Destinations Sighting Tigers At Ranthambore: A First-hand Account & Traveller's Guide

Sighting Tigers At Ranthambore: A First-hand Account & Traveller's Guide

Ranthambore is situated near Rajasthan's Sawai Madhopur town. Here's a first-hand account and traveller's guide to spotting tigers here.


By Harpreet Kaur Published on Jan 28, 2021, 04:02 PM

Sighting Tigers At Ranthambore: A First-hand Account & Traveller's Guide
Photo Courtesy: Shutterstock

My friends and I are heading towards Ranthambore for a short and thrilling getaway to spot some wild cats. A two-and-a-half hours’ drive away from Jaipur, Ranthambore is situated near Rajasthan’s Sawai Madhopur town. After some research, we’ve planned a quick four-day trip and have booked our jungle safaris in advance. By Harpreet Kaur

Formerly the hunting ground of Maharajas, today Ranthambore National Park—recognised as one of India’s largest tiger sanctuaries—is home to Royal Bengal tigers. Its dense tiger population assures a higher chance of sighting big wild cats. The national park is also home to reptiles, leopards, wild bears, and other mammals. It is also a great location for bird-watching and spotting rare plant species. The park is filled with waterfalls, canals and a lake, which makes it a perfect getaway from the mundane city life.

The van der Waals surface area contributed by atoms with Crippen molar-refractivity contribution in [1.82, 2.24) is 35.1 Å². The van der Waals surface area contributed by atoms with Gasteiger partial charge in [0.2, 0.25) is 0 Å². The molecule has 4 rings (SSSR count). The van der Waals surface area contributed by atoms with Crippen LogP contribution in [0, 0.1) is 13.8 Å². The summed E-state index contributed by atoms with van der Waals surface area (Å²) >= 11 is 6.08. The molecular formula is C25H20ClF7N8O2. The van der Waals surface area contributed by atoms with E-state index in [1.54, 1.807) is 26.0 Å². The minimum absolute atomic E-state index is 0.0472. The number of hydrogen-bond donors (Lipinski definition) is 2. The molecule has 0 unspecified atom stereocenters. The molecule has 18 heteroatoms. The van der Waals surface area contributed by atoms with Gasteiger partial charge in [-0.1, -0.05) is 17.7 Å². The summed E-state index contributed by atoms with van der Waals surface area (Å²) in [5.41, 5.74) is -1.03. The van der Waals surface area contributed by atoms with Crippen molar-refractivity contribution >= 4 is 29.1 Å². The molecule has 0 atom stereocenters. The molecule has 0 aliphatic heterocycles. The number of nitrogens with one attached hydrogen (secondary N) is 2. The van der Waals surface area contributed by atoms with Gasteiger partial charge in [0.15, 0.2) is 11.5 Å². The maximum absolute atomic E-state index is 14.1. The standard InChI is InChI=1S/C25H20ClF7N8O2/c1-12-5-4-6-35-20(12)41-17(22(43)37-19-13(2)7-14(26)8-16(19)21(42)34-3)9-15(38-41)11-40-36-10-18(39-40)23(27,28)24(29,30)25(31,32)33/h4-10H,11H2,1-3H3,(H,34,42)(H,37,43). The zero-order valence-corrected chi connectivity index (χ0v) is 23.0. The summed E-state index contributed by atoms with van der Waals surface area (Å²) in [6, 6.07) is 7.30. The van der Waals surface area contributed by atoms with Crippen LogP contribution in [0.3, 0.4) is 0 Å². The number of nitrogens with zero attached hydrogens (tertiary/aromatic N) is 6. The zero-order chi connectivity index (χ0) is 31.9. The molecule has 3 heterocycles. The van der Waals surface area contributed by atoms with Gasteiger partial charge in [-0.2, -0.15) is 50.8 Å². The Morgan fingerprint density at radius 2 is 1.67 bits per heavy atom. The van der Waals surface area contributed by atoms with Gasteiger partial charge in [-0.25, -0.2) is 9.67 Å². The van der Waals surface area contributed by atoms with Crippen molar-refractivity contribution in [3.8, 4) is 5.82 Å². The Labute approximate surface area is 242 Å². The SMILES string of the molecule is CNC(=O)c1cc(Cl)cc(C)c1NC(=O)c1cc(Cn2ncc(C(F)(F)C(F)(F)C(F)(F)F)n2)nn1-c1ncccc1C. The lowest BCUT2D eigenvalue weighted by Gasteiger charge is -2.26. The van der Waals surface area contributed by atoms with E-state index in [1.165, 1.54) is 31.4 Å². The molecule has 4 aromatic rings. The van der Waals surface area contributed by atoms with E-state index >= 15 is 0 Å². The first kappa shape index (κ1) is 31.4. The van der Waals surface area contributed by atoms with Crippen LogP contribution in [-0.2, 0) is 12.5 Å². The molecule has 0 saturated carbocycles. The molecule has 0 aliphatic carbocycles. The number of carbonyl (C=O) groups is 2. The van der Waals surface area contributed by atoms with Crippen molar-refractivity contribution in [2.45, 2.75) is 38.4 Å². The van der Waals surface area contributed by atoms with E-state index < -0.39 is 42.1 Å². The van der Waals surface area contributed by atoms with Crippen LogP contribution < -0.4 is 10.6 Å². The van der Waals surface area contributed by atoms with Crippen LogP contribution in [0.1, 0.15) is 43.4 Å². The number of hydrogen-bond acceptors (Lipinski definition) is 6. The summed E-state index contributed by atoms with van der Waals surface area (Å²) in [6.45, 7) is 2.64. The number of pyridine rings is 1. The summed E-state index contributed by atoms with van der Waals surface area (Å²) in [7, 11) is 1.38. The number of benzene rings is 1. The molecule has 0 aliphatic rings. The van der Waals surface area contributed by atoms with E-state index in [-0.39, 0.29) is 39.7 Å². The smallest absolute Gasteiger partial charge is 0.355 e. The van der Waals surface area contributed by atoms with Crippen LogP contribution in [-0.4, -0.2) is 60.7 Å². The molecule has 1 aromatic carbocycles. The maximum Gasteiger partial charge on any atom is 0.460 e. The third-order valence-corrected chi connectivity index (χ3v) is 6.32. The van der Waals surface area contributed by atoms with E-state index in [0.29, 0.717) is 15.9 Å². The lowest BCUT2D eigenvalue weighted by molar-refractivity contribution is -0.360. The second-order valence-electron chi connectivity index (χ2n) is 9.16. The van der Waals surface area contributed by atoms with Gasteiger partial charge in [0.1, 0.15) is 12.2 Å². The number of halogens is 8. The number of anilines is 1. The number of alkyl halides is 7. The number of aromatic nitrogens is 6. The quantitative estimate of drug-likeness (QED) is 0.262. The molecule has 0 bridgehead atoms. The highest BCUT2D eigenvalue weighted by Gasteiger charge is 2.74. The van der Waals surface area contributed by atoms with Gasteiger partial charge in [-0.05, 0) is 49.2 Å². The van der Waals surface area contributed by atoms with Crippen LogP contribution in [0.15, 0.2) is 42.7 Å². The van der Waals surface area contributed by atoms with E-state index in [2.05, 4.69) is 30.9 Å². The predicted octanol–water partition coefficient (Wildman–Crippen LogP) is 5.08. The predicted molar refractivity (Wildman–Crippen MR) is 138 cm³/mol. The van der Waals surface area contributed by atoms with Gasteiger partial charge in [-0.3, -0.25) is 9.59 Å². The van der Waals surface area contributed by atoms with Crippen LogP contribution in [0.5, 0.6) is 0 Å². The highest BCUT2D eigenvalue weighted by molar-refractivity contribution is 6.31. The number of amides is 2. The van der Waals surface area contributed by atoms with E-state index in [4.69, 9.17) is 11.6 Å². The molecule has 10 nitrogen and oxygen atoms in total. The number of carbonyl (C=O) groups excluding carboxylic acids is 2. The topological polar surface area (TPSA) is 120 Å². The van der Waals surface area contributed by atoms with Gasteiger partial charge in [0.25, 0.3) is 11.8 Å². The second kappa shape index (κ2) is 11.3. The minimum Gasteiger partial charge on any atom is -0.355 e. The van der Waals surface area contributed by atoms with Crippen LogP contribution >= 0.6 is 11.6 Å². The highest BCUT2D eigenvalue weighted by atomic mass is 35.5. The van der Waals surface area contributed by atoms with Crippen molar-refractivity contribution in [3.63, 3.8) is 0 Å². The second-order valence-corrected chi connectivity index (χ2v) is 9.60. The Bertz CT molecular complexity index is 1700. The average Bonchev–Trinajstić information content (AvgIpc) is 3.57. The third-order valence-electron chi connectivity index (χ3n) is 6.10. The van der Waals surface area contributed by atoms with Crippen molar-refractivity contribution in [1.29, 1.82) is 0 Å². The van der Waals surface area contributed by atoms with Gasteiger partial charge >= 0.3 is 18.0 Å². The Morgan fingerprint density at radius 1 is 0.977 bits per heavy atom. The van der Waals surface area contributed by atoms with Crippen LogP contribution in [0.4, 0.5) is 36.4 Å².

While spotting a tiger is purely based on luck, our drivers and guides assure us that they would try their best to get us a good sighting. It is highly advisable to take multiple safaris and not just one or two. On our seven safaris, we spotted six tigers, two sloth bears and a leopard.

Our first safari is an evening safari in zone six, where we don’t spot big cats, but get a great sighting of a mother and baby bear, instead. The following day, we head out again in the cold winter morning when the jungle is calm. Morning safaris are bone-chillingly cold, so we are well-equipped with jackets, gloves and mufflers. As we move deeper into the jungle, we spot many birds, deer grazing grass, nilgai, monkeys, peacocks and even crocodiles. As the day progresses, we patiently wait near the lake to hear any sounds of movement.